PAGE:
Kindness Corner: 5th Graders Reflect on the Film "A Beautiful Day in the Neighborhood"

Hebrew Academy 5th grade students joined the Middle School for a screening of “A Beautiful Day in the Neighborhood” This film, featuring the true story of Fred Rogers, was all about kindness, and the idea that it only takes one person to inspire a world of kindness. Students used the film to continue the conversation about kindness and chesed at Hebrew Academy. Here are some  5th graders thoughts about the film:

Emma Attias, Fifth Grade

"I liked the message of the movie because  it talks about kindness and helping others. It  shows that not only can kids be angry, but adults can be angry too.  The movie also teaches the message that you need to be patient with others because you don’t know what they may be going through.  I liked that the movie featured adults and not kids because then more people will want to watch the movie and it may help them. Lastly, the movie shows that no matter what you’re going through, talking about your situation will help.  I would recommend the movie to people who are having a hard time handling their issues and also to people who need to learn to be more open to talk about their emotions."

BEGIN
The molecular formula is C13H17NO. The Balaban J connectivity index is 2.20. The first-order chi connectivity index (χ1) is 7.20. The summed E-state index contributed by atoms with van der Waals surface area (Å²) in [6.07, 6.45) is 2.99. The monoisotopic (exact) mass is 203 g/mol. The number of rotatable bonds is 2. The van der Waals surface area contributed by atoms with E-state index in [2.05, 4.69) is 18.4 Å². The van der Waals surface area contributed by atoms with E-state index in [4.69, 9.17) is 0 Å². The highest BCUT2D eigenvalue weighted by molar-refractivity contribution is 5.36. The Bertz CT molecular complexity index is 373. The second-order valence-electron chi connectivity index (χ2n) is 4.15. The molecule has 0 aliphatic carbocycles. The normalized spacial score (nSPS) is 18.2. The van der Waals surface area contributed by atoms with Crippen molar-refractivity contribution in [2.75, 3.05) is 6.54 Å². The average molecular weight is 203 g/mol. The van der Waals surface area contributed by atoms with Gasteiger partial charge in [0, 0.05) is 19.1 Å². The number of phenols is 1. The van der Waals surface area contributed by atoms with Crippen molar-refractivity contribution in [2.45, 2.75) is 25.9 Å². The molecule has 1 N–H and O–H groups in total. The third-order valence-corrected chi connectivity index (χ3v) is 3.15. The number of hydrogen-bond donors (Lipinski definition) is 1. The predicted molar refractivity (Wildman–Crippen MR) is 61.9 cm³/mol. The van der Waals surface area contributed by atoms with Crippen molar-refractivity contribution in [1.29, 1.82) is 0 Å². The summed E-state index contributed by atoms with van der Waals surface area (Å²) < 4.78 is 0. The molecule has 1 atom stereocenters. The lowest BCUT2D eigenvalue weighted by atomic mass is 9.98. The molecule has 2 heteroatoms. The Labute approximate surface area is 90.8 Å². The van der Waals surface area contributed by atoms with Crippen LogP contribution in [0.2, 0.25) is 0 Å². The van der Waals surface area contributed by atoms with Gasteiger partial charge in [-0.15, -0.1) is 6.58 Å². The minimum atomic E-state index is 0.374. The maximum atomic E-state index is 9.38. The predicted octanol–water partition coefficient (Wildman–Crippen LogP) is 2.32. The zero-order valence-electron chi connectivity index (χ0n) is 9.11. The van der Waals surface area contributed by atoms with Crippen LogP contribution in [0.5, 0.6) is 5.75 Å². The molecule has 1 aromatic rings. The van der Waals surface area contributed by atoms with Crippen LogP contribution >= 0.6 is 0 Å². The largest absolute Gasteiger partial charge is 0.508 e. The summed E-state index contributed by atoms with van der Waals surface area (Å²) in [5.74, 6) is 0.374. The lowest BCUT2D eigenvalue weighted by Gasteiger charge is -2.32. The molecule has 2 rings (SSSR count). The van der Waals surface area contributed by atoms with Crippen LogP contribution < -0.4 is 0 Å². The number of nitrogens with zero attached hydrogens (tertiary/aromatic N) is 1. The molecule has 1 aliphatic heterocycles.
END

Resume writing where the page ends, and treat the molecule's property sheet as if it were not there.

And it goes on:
Liel Kadosh, Fifth Grade

"The message of the movie was that people can change, and it takes a lot of courage to change.  It also shows that you have to be grateful for what you have even in difficult times -- and not when it’s too late.  Lloyd was only grateful for his family, his dad and his sister at the end, when his dad is dying. I would recommend the book to my family and friends because of the messages.  I would also suggest this movie for people who are unstable and having a hard time controlling their thoughts and emotions."

Shira Budwick, Fifth Grade

"I think that the messages of the movie were to always be kind -- no matter how hard things get, that you can always turn to someone when you need to, and that if you get mad you can talk about it with someone. I would recommend this movie to kids from fourth to eighth grade because I think that older kids might be able to relate to the movie more and that might help them appreciate it more.  I would also recommend the movie to people who may need to work on being more open to talk about their emotions."